37. Evans SR, Ellis RJ, Chen H, Yeh TM, Lee AJ, Schifitto G, Wu K, Bosch RJ, McArthur JC, Simpson DM, Clifford DB. Peripheral Neuropathy in HIV: Prevalence and Risk Factors. AIDS. 2011; 25(7):919-28. PMID: 21330902 PMCID: PMC3196556
  38. Evans SR. Fundamentals of Clinical Trial Design. J Exp Stroke Transl Med. 2010; 3(1):19-27. PMID: 21533012 PMCID: PMC3083073
  39. Evans SR. Clinical Trial Structures. J Exp Stroke Transl Med. 2010; 3(1):8-18. PMID: 21423788 PMCID: PMC3059315
  40. Evans SR. Common Statistical Concerns in Clinical Trials. J Exp Stroke Transl Med. 2010; 3(1):1-7. PMID: 21423790 PMCID: PMC3059317
  41. Evans SR. Estudos Clinicos de Nao-Inferioridade. Revista Brasileira de Medicina. 2010; 3(1):1-7.
  42. Evans SR, Li L, Wei LJ. Data Monitoring in Clinical Trials Using Prediction. Drug Inf J. 2007; 41(6):733-742.
  43. Evans SR, Fichtenbaum CJ, Aberg JA; A5087 Study Team. Comparison of Direct and Indirect Measurement of LDL-C in HIV Infected Individuals: ACTG 5087. HIV Clin Trials. 2007; 8(1):45-52. PMID: 17434848 PMCID: PMC2288650
  44. Evans SR. When and How Can Endpoints Be Changed After Initiation of a Randomized Clinical Trial? PLoS Clin Trials. 2007; 2(4):e18. PMID: 17443237 PMCID: PMC1852589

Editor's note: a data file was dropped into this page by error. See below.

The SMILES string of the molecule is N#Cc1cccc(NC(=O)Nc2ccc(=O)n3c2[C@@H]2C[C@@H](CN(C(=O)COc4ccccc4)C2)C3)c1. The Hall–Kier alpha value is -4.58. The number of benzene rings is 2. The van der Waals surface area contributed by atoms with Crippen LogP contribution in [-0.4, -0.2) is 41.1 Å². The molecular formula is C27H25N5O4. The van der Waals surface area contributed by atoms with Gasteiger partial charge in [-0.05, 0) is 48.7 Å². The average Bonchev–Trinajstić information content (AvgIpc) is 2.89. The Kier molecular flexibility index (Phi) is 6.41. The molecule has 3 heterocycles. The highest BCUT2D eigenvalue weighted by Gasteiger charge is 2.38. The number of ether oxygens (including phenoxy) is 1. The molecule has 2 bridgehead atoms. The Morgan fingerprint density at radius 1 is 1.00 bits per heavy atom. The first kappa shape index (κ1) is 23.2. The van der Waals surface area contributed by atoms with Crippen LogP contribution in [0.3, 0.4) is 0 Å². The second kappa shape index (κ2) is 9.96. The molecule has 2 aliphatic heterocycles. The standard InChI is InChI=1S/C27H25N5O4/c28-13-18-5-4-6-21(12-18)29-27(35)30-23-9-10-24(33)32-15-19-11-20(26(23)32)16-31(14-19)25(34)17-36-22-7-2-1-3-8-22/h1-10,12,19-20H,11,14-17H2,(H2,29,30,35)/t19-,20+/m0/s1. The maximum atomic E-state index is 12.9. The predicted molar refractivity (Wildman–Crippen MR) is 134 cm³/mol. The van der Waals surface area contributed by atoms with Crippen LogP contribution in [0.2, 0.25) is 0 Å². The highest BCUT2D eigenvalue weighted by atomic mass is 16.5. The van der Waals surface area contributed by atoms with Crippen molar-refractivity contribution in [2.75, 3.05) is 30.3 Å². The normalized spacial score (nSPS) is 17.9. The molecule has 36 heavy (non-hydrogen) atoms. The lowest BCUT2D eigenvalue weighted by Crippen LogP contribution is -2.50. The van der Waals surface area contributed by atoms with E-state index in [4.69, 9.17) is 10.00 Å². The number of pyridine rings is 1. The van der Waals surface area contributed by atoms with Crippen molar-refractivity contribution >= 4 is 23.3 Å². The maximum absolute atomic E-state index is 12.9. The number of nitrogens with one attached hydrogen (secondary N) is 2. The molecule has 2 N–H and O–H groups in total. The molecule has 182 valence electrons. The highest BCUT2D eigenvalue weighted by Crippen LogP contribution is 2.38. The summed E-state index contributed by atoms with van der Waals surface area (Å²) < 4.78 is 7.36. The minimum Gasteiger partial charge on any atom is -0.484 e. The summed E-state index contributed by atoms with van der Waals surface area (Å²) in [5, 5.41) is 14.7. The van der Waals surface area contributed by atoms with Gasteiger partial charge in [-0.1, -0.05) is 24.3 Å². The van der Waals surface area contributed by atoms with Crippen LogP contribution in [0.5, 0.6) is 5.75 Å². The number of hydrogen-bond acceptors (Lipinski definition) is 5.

45. Evans SR, Simpson DM, Kitch DW, King A, Clifford DB, Cohen BA, McArthur JC; Neurologic AIDS Research Consortium; AIDS Clinical Trials Group. A Randomized Trial Evaluating Prosaptide™ for HIV-Associated Sensory Neuropathies: Use of an Electronic Diary to Record Neuropathic Pain. PLoS One. 2007; 2(6):e551. PMID: 17653259 PMCID: PMC1919427
  46. Evans SR, Wang R, Yeh TM, J Anderson, Haija R, McBratney-Owen PM, Peeples L,  Sinha S, Xanthakis V, Rajicic N, Zhang J. Evaluation of Distance Learning in an Introduction to Biostatistics Course. Statistical Education Research Journal. 2007; 6(2):59-77.
  47. Evans SR, Li L. A Comparison of Goodness of Fit Tests for the Logistic GEE Model. Stat Med. 2005; 24(8):1245-61. PMID: 15580592
  48. Evans SR, Hosmer DW. Goodness of Fit Tests for Mixed Effects Logistic Models Characterized by Clustering. Commun Stat Theory Methods. 2004; 33(5):1139-1155.
  49. Evans SR, Hosmer DW. Goodness of Fit Tests for Logistic GEE Models: Simulation Results. Commun Stat Simul Comput. 2004; 33(1):247-258.
  50. Evans SR, Krown SE, Testa MA, Cooley TP, Von Roenn JH. A Phase II Evaluation of Low-Dose Oral Etoposide for the Treatment of Relapsed or Progressive AIDS-Related Kaposi's Sarcoma: An ACTG Clinical Study. J Clin Oncol. 2002; 20(15):3236-41. PMID: 12149296